One person on the phone tell me it take 355 days to get an answer,
    the next time I call the number go up to 500 and some days.
    I INFORMED THAT PERSON THAT IT’S BEEN 828 DAYS AND
    NOTHING FROM VA. THEN THE PERSON ASK ME ABOUT THE RAP
    PROGRAM.

  10. Miguel Rivera    

    It’s frustrating to read the marketing rhetoric on RAMP. I have been in the RAMP for 144 days. I was asked to go to a C&P on 2 Aug and saw the same person I saw in 2015 for the same conditions. The person agreed with the service connection in the report signed on 6 Aug. yet today, 18 Sep, I am told the VA is still preparing a decision. Sorry, I don’t buy the rhetoric that RAMP is faster or efficient.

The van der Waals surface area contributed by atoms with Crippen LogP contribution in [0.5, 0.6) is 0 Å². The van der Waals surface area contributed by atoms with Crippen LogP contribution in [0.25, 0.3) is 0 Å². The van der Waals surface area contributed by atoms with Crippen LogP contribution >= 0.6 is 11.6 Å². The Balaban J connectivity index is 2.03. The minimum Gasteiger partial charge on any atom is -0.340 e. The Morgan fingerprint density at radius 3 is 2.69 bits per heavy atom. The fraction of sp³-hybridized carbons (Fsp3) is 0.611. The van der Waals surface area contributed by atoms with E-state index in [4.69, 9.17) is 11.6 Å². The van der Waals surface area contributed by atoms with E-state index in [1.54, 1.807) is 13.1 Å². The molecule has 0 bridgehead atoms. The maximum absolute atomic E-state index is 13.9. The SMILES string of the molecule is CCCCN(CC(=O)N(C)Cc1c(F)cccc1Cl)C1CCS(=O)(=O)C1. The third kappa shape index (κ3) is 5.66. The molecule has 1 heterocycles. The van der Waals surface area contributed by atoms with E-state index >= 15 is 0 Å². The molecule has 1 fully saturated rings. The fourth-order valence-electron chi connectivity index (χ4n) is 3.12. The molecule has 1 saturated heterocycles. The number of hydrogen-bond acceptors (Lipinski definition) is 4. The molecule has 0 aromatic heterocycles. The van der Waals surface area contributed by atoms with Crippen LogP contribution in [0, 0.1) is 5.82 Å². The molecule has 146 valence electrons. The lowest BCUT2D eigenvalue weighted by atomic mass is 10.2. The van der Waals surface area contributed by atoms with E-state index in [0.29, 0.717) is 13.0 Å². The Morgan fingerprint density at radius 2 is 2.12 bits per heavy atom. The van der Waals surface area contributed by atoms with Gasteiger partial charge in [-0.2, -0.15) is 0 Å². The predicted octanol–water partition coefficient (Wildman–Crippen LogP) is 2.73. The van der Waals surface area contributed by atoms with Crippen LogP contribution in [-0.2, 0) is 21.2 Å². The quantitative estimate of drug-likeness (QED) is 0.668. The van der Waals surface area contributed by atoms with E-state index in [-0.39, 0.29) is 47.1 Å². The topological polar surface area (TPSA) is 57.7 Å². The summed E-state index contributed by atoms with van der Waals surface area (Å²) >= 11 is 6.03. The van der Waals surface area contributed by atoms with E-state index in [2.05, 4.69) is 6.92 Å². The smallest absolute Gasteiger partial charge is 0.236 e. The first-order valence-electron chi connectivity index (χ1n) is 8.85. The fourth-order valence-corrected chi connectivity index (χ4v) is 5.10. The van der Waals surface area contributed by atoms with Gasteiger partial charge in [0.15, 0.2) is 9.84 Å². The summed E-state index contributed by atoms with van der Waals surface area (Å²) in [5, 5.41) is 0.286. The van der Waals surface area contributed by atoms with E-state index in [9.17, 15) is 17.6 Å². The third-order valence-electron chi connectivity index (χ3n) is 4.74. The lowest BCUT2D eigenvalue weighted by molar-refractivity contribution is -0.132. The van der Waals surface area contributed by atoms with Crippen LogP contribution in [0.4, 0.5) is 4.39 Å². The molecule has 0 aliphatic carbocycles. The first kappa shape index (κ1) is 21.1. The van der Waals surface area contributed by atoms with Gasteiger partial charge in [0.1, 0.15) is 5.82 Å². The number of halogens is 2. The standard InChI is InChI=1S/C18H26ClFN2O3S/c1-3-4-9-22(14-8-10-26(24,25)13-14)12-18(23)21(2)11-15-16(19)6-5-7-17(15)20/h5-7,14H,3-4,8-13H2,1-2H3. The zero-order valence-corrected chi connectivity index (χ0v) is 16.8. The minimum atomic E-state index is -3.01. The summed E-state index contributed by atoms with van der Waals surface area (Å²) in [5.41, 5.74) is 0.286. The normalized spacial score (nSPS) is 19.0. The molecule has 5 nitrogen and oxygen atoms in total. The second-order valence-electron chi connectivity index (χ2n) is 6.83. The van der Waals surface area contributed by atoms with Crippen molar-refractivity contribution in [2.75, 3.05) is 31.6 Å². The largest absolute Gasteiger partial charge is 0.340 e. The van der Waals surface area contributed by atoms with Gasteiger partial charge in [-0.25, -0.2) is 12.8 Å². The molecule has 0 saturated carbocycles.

11. vern Steven saxton    

    A letter I sent to the VA and still no resolution:

    I received your response today. You indicated the reply for the processing of a NOD takes an average of
    of 230 days. It has been in excess of 820 days.

    Once again I can’t understand. If the documentation was reviewed. How the med evac. to the 85th Evacuation Hospital
    in Qui Nhon, Vietnam was missed. The Clinical Record from the Naval Hospital in Guam from 02 Nov. 1965 to 06 Jan 1966 was missed.

    The air evacuation from USNH Guam to the USNH Great Lakes for further treatment 09 Jan. 1966 to 06 Mar. 1966 was missed .
    The letter to my parents stating that I could write home was missed.

    I really think this was service related.

    Could please help me understand this process because it has been in excess of 2 years. Do I need to resend the info? It’s not like I’m getting any younger. I’ll probably be dead before it is complete.

Comments are closed.